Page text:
ENGL 2111/Fall 2020/Schedule/Lesson 7

From Gerald R. Lucas

 L1 L2 L3 L4 L5 L6 L7 

November 11 – November 24: Ovid’s Metamorphoses, the Anti-Epic
Our final lesson looks at Ovid’s famous book of changes.

Antakya Archaeological Museum Orpheus mosaic 6551.jpg

Ovid’s major work, the Metamorphoses, makes pains to be anti-Aeneid in its disregard of authority and the interests of the state: it has no epic hero, it critiques unity by contriving connections, and does not lead to a central order. Rather than taking an elevated tone, the Metamorphoses plays with style and theme to make this history’s first anti-epic. Yet, despite the playful wit and iconoclasm of the Metamorphoses, Ovid takes on some themes that have truly serious nature, even for readers today.

Lesson Instructions and Explanation

Generally to avoid confusion, I have tried to make all lessons work the same way. Each lesson will have its weekly section presented in a chart. Work your way from left to right. Open links in tabs, so you don’t lose track of this page.


This is the date this sections’s work is due. Complete everything in the row before 11:59:59 pm on this date.


These are the readings for this section. Read them carefully, taking notes as you do. I recommend reading from a book or on paper, as you can highlight an annotate as you progress. This will help you in the next sections.


This section will usually be a reading quiz on what you just read, so be sure to take it while the reading is fresh in your mind. However, it may also include other assignments or activities that must be accomplished.


Most writing will be on the class forum. This section will contain instructions and guidance for completing your writing. Often, this will link to a series of discussion prompts for the text you’re reading. Choose one prompt, or thread, to answer, or create your own post (especially if there are none there you can or want to respond to) by clicking + New Topic. I’m looking for your engagement here, so aim for a single longish post and a shorter response to someone else’s post. Using secondary sources correctly for support will always earn you more points. Be sure you’re following the conventions outlined in Writing in the Liberal Arts and the guidelines in Academic Forum Posts.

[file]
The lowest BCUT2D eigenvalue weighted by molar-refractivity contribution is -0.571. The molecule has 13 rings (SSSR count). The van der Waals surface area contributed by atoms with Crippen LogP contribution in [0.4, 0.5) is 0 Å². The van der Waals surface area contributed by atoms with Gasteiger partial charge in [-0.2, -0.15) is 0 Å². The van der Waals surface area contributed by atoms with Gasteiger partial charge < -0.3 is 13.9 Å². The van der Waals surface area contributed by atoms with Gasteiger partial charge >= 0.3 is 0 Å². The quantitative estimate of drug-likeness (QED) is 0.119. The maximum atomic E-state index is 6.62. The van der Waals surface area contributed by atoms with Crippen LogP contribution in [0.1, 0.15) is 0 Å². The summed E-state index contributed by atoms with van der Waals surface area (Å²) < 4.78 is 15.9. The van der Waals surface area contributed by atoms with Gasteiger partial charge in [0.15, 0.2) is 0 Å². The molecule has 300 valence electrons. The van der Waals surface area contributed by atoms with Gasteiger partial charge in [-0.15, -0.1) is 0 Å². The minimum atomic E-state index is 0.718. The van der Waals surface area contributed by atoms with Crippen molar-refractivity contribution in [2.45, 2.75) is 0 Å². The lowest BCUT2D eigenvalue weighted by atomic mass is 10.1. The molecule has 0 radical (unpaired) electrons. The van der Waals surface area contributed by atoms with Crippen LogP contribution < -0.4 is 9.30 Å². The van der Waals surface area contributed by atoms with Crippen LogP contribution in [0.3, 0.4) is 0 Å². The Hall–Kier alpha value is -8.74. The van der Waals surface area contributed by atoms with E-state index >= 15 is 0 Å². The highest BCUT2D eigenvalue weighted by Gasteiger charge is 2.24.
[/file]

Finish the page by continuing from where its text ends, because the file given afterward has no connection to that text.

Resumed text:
The test will be the last activity. It will test your knowledge of the entire lesson’s materials. Take this only after you have accomplished everything else in the lesson. The idea here is that you show me what you learned about the all of the lesson’s material. Please write in complete sentences and give enough detail to answer the questions. Your answers should convince me that you have learned and thought about the materials.

Due Read Do Write Test
  • Ovid’s Metamorphoses: Prologue; Creation; The Four Ages; Lycaon; The Flood; “Apollo and Daphne” (pp. 1–19)
  • Ovid’s Metamorphoses
Quiz Respond -
  • Ovid’s Metamorphoses: “Io and Jove“; “Europa and Jove”; “Iphis and Ianthe”; “Pygmalion” (pp. 19–37)
  • Read a source from the study guide or find your own secondary source (or video) to help you. Some of you will need to create new threads in the forum; be sure to mention what you learned from your secondary source.
Quiz Respond Test
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